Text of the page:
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Resolution on Climate not adopted by the UN Security Council - Statement by Minister Coveney

We are disappointed by the outcome of today’s vote on the first-ever UN Security Council Resolution on Climate and Security. 

We regret the decision of Russia to use its veto to block the adoption of this ground-breaking Resolution. We believed the weight of evidence and clarity of argument would bring the Council to consensus. However, despite months of consultations, and the strong support of the majority of UN Member States, this was sadly not the case.

This important Resolution was drafted and negotiated by Ireland and Niger, following the Security Council meeting on Climate and Security which was chaired by the Taoiseach on 23 September, during Ireland’s Presidency of the Council.

The Resolution sought to consolidate the climate and security agenda within the Council’s programme of work. Its adoption would have been an important first step in establishing a strengthened framework for future action.

Ireland and Niger, who jointly lead the Expert Group on Climate and Security, guided the extensive consultations on this text for over two months, securing the support of 12 Council Members. We also secured the support of 113 UN Member States, who signed up as co-sponsors.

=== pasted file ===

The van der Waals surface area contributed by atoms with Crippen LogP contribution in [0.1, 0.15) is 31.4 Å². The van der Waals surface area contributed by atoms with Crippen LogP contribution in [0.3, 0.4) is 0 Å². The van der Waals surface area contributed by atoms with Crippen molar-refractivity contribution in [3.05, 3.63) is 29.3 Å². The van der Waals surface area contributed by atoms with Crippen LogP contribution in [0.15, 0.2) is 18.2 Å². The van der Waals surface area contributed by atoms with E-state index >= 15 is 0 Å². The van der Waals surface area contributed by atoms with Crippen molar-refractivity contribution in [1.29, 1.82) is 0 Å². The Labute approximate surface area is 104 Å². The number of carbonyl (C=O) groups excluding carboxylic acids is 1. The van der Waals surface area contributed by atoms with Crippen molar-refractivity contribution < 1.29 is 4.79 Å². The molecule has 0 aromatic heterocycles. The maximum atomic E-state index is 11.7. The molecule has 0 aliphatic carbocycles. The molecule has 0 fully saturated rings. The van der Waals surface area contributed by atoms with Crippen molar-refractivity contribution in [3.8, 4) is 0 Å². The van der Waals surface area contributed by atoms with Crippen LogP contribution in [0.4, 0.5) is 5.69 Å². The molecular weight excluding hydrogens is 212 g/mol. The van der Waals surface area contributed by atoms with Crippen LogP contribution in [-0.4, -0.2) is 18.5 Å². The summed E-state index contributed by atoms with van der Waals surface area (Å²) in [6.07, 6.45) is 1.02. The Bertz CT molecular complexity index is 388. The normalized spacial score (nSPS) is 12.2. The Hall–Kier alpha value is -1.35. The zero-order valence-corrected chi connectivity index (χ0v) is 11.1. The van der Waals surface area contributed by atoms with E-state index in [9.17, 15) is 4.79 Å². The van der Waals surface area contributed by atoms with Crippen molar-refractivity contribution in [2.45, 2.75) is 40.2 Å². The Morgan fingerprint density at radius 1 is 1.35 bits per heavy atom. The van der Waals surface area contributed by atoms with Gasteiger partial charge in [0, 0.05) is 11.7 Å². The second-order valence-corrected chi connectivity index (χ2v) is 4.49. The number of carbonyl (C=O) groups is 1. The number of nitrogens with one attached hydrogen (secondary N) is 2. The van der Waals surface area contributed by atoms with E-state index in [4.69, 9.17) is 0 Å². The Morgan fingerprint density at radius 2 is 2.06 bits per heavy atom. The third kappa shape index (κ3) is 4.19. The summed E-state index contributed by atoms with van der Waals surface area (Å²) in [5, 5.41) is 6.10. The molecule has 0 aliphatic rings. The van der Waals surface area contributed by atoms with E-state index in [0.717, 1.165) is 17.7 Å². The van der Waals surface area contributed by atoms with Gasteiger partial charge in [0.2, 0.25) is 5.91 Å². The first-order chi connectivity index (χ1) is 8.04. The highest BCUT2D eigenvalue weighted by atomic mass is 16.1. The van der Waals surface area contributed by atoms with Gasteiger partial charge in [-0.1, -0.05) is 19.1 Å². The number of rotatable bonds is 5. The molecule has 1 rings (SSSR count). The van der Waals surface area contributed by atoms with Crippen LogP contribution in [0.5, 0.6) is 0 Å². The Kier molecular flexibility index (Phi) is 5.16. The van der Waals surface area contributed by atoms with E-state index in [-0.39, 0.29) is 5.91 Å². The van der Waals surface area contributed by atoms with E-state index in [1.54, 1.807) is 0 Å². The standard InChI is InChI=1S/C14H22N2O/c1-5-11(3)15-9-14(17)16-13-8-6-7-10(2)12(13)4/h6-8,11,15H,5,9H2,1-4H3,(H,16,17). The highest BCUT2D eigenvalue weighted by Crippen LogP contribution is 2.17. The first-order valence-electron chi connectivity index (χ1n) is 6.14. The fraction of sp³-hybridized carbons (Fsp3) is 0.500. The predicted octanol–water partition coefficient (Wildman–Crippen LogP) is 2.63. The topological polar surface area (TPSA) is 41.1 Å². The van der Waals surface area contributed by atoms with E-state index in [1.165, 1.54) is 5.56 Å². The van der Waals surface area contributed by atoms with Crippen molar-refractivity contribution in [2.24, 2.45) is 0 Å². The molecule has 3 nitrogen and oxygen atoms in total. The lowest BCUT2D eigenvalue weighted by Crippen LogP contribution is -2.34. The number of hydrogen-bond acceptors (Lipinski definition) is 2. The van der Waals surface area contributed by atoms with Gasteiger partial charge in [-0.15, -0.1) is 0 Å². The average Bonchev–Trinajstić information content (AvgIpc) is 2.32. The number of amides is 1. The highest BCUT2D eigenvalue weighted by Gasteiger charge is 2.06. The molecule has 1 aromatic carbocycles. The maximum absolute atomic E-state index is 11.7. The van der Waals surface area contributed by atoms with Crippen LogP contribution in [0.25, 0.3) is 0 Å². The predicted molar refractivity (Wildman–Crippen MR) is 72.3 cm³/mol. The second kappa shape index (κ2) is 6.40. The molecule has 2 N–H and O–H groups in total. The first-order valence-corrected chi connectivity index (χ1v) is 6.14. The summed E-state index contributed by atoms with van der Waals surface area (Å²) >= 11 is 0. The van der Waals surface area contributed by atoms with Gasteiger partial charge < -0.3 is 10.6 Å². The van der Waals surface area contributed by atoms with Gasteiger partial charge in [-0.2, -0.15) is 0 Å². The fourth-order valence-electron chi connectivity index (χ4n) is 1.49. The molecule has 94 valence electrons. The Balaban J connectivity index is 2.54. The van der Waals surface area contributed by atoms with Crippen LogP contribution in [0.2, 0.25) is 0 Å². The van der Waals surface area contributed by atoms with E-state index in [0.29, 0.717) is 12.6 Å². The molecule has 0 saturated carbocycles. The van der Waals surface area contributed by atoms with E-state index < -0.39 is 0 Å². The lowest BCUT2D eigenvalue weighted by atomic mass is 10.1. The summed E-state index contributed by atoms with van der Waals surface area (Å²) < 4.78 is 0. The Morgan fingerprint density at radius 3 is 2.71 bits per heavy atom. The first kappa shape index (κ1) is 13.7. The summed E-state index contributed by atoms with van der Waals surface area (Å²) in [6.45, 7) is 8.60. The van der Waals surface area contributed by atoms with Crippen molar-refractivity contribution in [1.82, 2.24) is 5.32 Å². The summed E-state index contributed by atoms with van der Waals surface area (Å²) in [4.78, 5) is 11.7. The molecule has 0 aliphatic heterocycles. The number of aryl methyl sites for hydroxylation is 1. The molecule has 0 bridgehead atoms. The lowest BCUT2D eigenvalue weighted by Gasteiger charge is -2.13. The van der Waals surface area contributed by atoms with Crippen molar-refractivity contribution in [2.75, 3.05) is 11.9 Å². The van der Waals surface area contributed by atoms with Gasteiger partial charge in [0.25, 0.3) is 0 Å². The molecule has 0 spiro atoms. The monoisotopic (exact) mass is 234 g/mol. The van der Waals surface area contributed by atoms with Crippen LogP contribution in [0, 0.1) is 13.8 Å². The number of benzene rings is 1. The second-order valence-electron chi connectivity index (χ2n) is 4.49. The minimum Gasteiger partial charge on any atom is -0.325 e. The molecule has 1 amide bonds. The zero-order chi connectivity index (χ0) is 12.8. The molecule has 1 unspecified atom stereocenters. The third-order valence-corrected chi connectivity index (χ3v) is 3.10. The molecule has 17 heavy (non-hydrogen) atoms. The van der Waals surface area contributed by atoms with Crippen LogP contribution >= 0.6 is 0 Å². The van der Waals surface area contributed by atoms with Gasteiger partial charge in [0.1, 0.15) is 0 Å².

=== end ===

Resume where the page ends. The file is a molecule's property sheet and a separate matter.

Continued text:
Unfortunately, however Russia - a permanent Council member - voted against the Resolution, along with one elected member - India.

Although this is disappointing, the process confirms that the majority of UN member states believe the Council should factor the security risks of climate change into its decision-making.

Ireland committed to advancing the issue of Climate and Security during our time on the Security Council, and this work represents a major step forward. It has highlighted the relevance of climate risks to international peace and security, and Ireland’s commitment to engaging constructively on such a key issue. We have consolidated support at the UN, and can galvanise work to focus on this issue in the future.

The question of the security implications of climate change will not go away. Recent analysis could not be more clear – the adverse effects of climate change are only going to worsen, contributing to insecurity and exacerbating conflict.  It is telling that 80% of UN peacekeepers are deployed in countries that are the most exposed to climate change. 

It is our strong view that every organisation needs to address climate change within its own mandate. Conflict is complex with many drivers. Where climate change is a factor in exacerbating instability and undermining peace and security, the Security Council should use the tools at its disposal to tackle it.

Ireland will continue to prioritise the inclusion of climate in relevant Council products, and we will work to advance this agenda for the remainder of our time on the Security Council and beyond.

ENDS

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